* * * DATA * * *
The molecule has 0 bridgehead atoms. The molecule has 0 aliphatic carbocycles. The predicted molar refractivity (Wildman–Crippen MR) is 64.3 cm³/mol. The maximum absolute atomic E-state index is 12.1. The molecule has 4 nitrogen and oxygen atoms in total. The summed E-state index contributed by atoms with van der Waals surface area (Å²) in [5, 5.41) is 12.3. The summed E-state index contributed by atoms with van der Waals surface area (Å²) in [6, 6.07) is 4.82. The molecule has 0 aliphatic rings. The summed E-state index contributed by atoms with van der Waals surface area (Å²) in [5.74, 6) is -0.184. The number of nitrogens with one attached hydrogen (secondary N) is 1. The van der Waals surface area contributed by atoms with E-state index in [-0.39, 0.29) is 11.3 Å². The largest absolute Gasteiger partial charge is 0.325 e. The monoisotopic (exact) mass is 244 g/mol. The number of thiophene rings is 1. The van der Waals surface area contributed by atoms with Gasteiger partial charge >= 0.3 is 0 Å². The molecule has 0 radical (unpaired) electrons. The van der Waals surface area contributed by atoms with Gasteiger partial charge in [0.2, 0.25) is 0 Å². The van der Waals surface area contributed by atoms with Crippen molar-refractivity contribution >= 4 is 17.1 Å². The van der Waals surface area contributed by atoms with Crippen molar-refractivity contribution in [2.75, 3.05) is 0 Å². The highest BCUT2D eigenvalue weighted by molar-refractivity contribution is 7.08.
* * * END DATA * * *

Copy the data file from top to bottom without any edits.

The molecule has 0 bridgehead atoms. The molecule has 0 aliphatic carbocycles. The predicted molar refractivity (Wildman–Crippen MR) is 64.3 cm³/mol. The maximum absolute atomic E-state index is 12.1. The molecule has 4 nitrogen and oxygen atoms in total. The summed E-state index contributed by atoms with van der Waals surface area (Å²) in [5, 5.41) is 12.3. The summed E-state index contributed by atoms with van der Waals surface area (Å²) in [6, 6.07) is 4.82. The molecule has 0 aliphatic rings. The summed E-state index contributed by atoms with van der Waals surface area (Å²) in [5.74, 6) is -0.184. The number of nitrogens with one attached hydrogen (secondary N) is 1. The van der Waals surface area contributed by atoms with E-state index in [-0.39, 0.29) is 11.3 Å². The largest absolute Gasteiger partial charge is 0.325 e. The monoisotopic (exact) mass is 244 g/mol. The number of thiophene rings is 1. The van der Waals surface area contributed by atoms with Gasteiger partial charge >= 0.3 is 0 Å². The molecule has 0 radical (unpaired) electrons. The van der Waals surface area contributed by atoms with Gasteiger partial charge in [0.2, 0.25) is 0 Å². The van der Waals surface area contributed by atoms with Crippen molar-refractivity contribution >= 4 is 17.1 Å². The van der Waals surface area contributed by atoms with Crippen molar-refractivity contribution in [2.75, 3.05) is 0 Å². The highest BCUT2D eigenvalue weighted by molar-refractivity contribution is 7.08.